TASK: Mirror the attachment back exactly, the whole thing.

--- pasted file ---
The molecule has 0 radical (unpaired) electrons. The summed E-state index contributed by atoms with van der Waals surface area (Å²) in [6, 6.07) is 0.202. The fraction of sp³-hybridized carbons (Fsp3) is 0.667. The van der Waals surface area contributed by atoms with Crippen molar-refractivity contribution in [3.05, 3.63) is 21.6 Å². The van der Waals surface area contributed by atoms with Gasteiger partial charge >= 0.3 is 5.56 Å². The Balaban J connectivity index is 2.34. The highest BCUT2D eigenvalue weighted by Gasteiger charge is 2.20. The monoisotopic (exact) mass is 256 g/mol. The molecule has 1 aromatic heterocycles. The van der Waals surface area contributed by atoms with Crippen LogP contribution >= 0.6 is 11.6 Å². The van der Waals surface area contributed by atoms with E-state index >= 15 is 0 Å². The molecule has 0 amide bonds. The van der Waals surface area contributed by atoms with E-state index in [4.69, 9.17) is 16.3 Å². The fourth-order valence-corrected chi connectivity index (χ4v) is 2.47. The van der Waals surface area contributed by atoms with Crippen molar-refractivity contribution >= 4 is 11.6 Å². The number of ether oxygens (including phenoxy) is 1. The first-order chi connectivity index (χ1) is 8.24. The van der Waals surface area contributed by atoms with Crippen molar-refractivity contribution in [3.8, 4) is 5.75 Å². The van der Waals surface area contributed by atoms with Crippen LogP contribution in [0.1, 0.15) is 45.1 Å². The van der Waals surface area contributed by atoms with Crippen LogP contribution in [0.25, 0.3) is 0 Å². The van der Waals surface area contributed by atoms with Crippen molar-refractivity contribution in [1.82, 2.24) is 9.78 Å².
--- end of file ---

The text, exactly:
The molecule has 0 radical (unpaired) electrons. The summed E-state index contributed by atoms with van der Waals surface area (Å²) in [6, 6.07) is 0.202. The fraction of sp³-hybridized carbons (Fsp3) is 0.667. The van der Waals surface area contributed by atoms with Crippen molar-refractivity contribution in [3.05, 3.63) is 21.6 Å². The van der Waals surface area contributed by atoms with Gasteiger partial charge >= 0.3 is 5.56 Å². The Balaban J connectivity index is 2.34. The highest BCUT2D eigenvalue weighted by Gasteiger charge is 2.20. The monoisotopic (exact) mass is 256 g/mol. The molecule has 1 aromatic heterocycles. The van der Waals surface area contributed by atoms with Crippen LogP contribution >= 0.6 is 11.6 Å². The van der Waals surface area contributed by atoms with E-state index >= 15 is 0 Å². The molecule has 0 amide bonds. The van der Waals surface area contributed by atoms with E-state index in [4.69, 9.17) is 16.3 Å². The fourth-order valence-corrected chi connectivity index (χ4v) is 2.47. The van der Waals surface area contributed by atoms with Crippen molar-refractivity contribution >= 4 is 11.6 Å². The number of ether oxygens (including phenoxy) is 1. The first-order chi connectivity index (χ1) is 8.24. The van der Waals surface area contributed by atoms with Crippen molar-refractivity contribution in [3.8, 4) is 5.75 Å². The van der Waals surface area contributed by atoms with Crippen LogP contribution in [0.1, 0.15) is 45.1 Å². The van der Waals surface area contributed by atoms with Crippen LogP contribution in [0.25, 0.3) is 0 Å². The van der Waals surface area contributed by atoms with Crippen molar-refractivity contribution in [1.82, 2.24) is 9.78 Å².